It looks like you're using Internet Explorer 11 or older. This website works best with modern browsers such as the latest versions of Chrome, Firefox, Safari, and Edge. If you continue with this browser, you may see unexpected results.
Descriptions of archival collections from contributing institutions in Ohio.
OhioLINK Finding Aid Repository allows researchers to search finding aids across institutions to locate archival materials and primary sources across the state. The EAD Finding Aid Creation Tool and OhioLINK Repository (EAD FACTORy) will help archivists ensure broad-based access to archival collections and local history collections by providing a solution for institutions wishing to create and deliver finding aids according to the Encoded Archival Description standard. Finding aids are descriptive tools that come in a variety of formats and levels of detail that describe the contents of archival or manuscript collections. EAD is an international standard for encoding archival finding aids, making them standardized in structure as well as more predictably searchable in collaborative electronic repository environments.
Books of historic significance including the Rodney M. Stimson Collection, rare books and materials in all formats with a connection to the city of Marietta, Washington County and the surrounding area.
Photographic collections documenting the history of the college and of Marietta and Washington County Ohio including Thomas Dwight Biscoe, Stephen Durward Hoag, Harry Philip Fischer and Frederick Way, Jr.
This extensive collection contains the early administrative records, registrar's recrods, presidential correspondence, trustee minutes, faculty minutes, records of student activities, and institutional publications of Marietta College.
Index and abstracts of literature covering the history and culture of the United States and Canada, from prehistory to the present.
America: History and Life is the index of literature covering the history and culture of the United States and Canada, from prehistory to the present. With indexing for 1,700 journals from 1964 to present, this database is an important bibliographic reference tool for students and scholars of U.S. and Canadian history. The database also includes citations and links to book and media reviews. Strong English-language journal coverage is balanced by an international perspective on topics and events, including abstracts in English of articles published in more than 40 languages.
Digitized images of the pages of over 1,100 historic American magazines, journals, and newspapers.
American Periodicals Series Online contains page images of more than 1,100 historic American magazines, journals, and newspapers. These resources illuminate the development of American culture, politics, and society across some 150 years. Articles can be searched by author, source, and words in the complete text. The collection is arranged in three series: 1741-1800, the period of transition from British colony to emerging nation; 1800-1850, pre-Civil War and the era of debate over slavery; and 1850-1900, Civil War and Reconstruction. Magazines of these periods cover the literature, science, religion, arts, and history of the time.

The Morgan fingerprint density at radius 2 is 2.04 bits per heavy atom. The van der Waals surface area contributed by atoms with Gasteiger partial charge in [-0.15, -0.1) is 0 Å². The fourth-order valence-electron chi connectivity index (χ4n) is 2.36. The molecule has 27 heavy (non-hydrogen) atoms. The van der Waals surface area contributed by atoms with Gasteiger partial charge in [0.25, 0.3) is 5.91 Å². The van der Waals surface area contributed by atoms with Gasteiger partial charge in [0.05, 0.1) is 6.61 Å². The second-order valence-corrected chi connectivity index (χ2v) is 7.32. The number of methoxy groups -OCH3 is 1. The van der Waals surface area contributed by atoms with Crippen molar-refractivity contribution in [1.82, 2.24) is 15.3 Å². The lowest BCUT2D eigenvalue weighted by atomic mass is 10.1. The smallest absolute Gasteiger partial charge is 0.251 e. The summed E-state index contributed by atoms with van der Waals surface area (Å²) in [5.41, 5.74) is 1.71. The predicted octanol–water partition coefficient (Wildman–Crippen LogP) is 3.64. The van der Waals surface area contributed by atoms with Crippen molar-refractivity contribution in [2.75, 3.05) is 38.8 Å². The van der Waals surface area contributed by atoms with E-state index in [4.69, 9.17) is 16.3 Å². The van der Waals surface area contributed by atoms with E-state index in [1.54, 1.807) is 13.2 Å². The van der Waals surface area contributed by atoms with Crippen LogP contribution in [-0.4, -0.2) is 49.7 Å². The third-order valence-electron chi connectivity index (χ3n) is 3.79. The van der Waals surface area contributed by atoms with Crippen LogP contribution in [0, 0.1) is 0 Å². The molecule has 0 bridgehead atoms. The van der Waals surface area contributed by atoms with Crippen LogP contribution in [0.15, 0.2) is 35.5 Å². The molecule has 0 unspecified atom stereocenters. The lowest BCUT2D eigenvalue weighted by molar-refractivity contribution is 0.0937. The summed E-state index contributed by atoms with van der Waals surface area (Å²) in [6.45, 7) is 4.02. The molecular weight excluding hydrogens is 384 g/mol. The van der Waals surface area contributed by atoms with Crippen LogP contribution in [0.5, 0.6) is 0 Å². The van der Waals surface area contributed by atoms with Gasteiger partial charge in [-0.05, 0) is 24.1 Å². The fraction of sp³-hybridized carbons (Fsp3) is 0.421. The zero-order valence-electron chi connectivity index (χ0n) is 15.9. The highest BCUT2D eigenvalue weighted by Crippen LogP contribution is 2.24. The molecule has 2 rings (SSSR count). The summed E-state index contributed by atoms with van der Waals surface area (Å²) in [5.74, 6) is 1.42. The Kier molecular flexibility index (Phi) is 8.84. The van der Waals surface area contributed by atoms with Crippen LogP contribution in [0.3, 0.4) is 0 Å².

DPLA is a free, national digital library that provides a single point of access to cultural heritage materials from more than 4,000 libraries, archives, and museums across the United States. Includes more than 37 million images, videos, texts, and sounds.
Search America's historic newspaper pages from 1789-1963 or use the U.S. Newspaper Directory to find information about American newspapers published between 1690-present. Chronicling America is sponsored jointly by the National Endowment for the Humanities and the Library of Congress.
Page images and indexes to Harper's Weekly, covering the Civil War and Reconstruction periods.
HarpWeek is the electronic version of Harper's Weekly from the Civil War and Reconstruction eras, 1857-1871. HarpWeek includes all the pages of Harper's Weekly as scanned images, together with a series of indexes. Harper's Weekly was a leading national weekly during the second half of the nineteenth-century, providing information and insights on political, military and social issues and events prior to and during the Civil War. HarpWeek includes news, editorials, stories, illustrations, book reviews, serialized novels, advertising and maps from the weekly. It also includes biographical information about period leaders.
The Legacy Library is accessible to community patrons and non-campus individuals on an appointment basis only. To schedule a visit, please use our Appointment Request Form.
Please note that a mask is required for all users of the Library. Masks are available if you do not have one. If you have any symptoms of a possible virus infection, do not come to the Library. Please check in at the Circulation Desk upon arrival. Upon entry to the Legacy Library building, all visitors will be screened with a touchless thermometer and a brief series of questions about symptoms and exposure to the COVID-19 virus.